Capsian Culture


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Capsian Culture

 

an archaeological culture of the late Upper Paleolithic and of the Mesolithic (ninth to fifth millennia b.c.) widespread in North Africa and Mediterranean countries. It was named after a site near the city of Gafsa (Capsa) in Tunisia. The people of the Capsian culture engaged in hunting and gathering. A distinctive feature of their settlements is huge heaps of shells mixed with animal bones. The most typical flint tools were geometric microliths, which served as inserts for composite tools, and arrowheads (bows and arrows appeared here somewhat earlier than in northern Europe). Fragments of vessels made from ostrich eggshells, often decorated, have also been found. The Capsians may have been the actual creators of the ancient rock paintings in North Africa and eastern Spain. The common cultural features of the Upper Paleolithic and Mesolithic populations of the Mediterranean countries are explained, evidently, not only by the similarity of geographic conditions, but also by the ties between the populations of these regions.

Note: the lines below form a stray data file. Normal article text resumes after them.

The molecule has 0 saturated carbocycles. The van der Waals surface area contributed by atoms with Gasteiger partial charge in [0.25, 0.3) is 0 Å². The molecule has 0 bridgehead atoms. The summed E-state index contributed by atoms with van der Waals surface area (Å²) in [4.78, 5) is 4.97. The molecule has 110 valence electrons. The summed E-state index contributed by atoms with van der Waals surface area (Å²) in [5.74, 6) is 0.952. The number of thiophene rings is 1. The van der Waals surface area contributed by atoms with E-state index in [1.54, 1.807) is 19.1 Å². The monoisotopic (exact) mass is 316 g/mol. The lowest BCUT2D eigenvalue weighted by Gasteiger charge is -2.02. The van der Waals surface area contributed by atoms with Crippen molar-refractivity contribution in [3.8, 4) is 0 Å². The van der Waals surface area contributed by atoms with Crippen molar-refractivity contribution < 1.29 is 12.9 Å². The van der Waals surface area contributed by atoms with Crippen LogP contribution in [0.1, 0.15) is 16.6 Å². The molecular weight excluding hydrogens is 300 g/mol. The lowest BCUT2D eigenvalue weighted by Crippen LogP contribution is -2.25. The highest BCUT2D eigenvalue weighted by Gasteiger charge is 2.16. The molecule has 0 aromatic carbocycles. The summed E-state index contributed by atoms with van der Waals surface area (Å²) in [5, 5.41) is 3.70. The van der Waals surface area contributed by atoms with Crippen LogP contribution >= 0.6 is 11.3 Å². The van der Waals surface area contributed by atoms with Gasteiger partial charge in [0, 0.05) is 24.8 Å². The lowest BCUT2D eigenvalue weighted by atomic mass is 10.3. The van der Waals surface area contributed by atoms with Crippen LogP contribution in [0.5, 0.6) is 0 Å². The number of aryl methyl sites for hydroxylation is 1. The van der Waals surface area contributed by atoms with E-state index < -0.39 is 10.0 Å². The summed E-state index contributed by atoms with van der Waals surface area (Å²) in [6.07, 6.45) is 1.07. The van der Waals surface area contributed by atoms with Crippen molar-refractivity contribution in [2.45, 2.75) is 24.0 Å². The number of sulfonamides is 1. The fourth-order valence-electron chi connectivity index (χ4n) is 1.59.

REFERENCES

Aliman, A. Doistoricheskaia Afrika. (Translated from French.) Moscow, 1960.
Zamiatnin, S. N. “O vozniknovenii lokal ‘nykh razlichii v kul ‘ture paleoliticheskogo perioda.” In Proiskhozhdenie cheloveka i drevnee rasselenie chelovechestva. Moscow, 1951.
Wulsin, F. R. The Prehistoric Archaeology of Northwest Africa. Cam-bridge, 1941.